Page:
laminated was used on This Old House on sunday night - it looked like it had plywood backing rather than HDF, but I don't know whether this is relevant. I think real wood is OK, but I reckon you'd get more movement.
Not really underfloor heating but I have some long pipe runs under my solid maple floor (on top of 1/2" pine) and it does move noticeably more over the pipes than elsewhere. However, there's next to no heat coming through -- wood is a good insulator so why would you use underfloor heating under wood?
We have maple Kahrs Linea (wood construction) flooring down in one room of our extension which has warm water UFH. It seems to be fine as a conductor and if there is much movement then I haven't noticed.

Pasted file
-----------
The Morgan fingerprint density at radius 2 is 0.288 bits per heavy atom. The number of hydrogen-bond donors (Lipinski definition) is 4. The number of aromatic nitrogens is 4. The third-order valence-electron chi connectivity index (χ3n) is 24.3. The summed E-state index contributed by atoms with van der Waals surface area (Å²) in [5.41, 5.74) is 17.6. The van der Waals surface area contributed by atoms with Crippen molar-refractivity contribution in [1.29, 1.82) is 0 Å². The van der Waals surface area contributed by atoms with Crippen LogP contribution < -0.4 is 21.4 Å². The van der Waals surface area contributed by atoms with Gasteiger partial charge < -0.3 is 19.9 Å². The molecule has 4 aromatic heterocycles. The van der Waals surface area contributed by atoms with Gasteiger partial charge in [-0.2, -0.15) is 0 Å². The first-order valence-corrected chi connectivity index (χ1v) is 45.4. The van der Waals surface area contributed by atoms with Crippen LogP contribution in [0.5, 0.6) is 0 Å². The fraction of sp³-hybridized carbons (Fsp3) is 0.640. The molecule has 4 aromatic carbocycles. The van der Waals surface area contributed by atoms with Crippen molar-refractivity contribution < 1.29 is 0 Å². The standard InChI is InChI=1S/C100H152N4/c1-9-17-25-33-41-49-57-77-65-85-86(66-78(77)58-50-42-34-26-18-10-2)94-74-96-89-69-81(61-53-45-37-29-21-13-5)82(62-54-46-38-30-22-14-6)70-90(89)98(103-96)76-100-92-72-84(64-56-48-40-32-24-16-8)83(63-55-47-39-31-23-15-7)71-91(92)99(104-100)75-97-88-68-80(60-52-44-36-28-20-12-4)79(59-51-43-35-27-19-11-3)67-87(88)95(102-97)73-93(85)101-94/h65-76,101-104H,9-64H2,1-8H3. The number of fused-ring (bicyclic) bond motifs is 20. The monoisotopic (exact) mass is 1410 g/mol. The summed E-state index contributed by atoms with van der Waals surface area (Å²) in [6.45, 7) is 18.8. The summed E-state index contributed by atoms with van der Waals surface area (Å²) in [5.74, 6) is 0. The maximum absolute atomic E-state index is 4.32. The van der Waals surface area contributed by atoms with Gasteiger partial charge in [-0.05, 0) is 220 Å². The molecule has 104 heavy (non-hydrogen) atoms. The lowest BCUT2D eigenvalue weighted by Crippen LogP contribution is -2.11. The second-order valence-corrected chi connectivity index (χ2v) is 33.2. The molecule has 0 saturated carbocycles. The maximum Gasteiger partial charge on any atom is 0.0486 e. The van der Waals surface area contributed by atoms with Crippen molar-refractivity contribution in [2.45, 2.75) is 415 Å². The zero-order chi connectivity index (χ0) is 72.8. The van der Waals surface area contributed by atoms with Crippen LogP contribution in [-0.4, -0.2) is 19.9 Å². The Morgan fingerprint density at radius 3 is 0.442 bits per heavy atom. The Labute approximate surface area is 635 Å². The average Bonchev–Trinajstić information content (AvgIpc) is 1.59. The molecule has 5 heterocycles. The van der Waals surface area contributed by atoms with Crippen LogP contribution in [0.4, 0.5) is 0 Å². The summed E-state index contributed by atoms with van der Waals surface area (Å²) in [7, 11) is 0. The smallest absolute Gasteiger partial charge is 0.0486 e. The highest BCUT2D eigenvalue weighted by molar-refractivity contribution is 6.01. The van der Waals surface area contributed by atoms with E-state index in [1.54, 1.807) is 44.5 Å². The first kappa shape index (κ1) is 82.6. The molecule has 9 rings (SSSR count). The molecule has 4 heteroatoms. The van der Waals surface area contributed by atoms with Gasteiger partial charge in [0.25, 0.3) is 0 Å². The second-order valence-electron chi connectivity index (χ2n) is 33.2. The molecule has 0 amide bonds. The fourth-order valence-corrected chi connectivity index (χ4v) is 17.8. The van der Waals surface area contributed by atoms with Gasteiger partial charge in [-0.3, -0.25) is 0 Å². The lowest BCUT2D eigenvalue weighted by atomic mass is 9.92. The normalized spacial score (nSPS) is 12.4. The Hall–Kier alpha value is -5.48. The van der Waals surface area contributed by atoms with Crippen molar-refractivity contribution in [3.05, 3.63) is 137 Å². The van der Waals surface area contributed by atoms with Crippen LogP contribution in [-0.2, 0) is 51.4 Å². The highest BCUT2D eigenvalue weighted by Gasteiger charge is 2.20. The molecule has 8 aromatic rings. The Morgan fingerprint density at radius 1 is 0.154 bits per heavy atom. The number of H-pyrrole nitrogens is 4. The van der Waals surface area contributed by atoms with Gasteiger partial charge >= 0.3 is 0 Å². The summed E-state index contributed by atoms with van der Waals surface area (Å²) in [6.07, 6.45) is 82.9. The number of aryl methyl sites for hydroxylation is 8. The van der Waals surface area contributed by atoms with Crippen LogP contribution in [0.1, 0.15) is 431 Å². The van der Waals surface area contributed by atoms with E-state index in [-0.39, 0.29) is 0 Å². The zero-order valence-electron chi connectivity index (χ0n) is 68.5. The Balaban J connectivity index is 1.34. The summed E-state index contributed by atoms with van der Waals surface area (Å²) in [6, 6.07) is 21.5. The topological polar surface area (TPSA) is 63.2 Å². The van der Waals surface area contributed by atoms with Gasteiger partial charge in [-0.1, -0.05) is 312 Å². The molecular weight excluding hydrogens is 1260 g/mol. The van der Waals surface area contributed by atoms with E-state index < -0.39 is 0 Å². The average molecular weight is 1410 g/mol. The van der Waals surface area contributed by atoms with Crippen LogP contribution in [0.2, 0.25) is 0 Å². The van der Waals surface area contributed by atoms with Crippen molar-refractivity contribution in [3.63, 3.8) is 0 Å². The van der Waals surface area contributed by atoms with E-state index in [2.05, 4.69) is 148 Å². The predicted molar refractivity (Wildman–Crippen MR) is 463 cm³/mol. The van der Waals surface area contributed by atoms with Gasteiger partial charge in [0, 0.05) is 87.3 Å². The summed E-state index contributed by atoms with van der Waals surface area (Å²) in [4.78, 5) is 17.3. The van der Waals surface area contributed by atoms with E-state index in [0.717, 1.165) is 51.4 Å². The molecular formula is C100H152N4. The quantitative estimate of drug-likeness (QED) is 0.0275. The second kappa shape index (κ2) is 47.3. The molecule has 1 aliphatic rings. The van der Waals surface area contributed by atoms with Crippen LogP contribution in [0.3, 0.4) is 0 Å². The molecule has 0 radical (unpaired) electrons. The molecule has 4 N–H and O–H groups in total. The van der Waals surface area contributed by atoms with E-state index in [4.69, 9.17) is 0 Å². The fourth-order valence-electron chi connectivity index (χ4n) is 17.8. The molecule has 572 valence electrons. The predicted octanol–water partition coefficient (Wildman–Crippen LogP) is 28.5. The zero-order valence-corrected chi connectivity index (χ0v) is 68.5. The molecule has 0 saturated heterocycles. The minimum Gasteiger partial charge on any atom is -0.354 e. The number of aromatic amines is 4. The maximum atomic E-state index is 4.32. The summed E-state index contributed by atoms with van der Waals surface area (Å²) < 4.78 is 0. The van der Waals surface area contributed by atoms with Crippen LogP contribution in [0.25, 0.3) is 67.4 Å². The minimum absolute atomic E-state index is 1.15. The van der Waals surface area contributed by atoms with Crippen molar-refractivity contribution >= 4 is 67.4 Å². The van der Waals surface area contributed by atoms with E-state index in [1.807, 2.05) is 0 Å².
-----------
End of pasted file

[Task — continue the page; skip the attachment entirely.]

I also have Karhs Linea on top of floorboards. There is a run of about 6 feet from the hotwater tank to the door that contains two hot water pipes that are very close to the underside of the floorboards. These get so warm you can actually feel them when walking on the laminate floor. In just over a year I have not noticed any movement at all.
There's is some good info on the Karhs website search for under floor heating
That's really reassuring, guys. Also a bonus to have two recommendations for the same flooring.
I laid an oak floor in the upstairs landing of our house and in one area the oak board lies almost on top of two central heating pipes (unlagged...there just wasn't the space....centuries old oak beams aren't always where you want them ). This board has shrunk much more noticeably compared to the others (which is what I'd expect) but I just have to live with it.
Edit update: If thick hardwood flooring is a good insulator (but assuming that the insulation of what the flooring is laid on is better) then where does all the heat go? Surely it's going to come out of the floor eventually?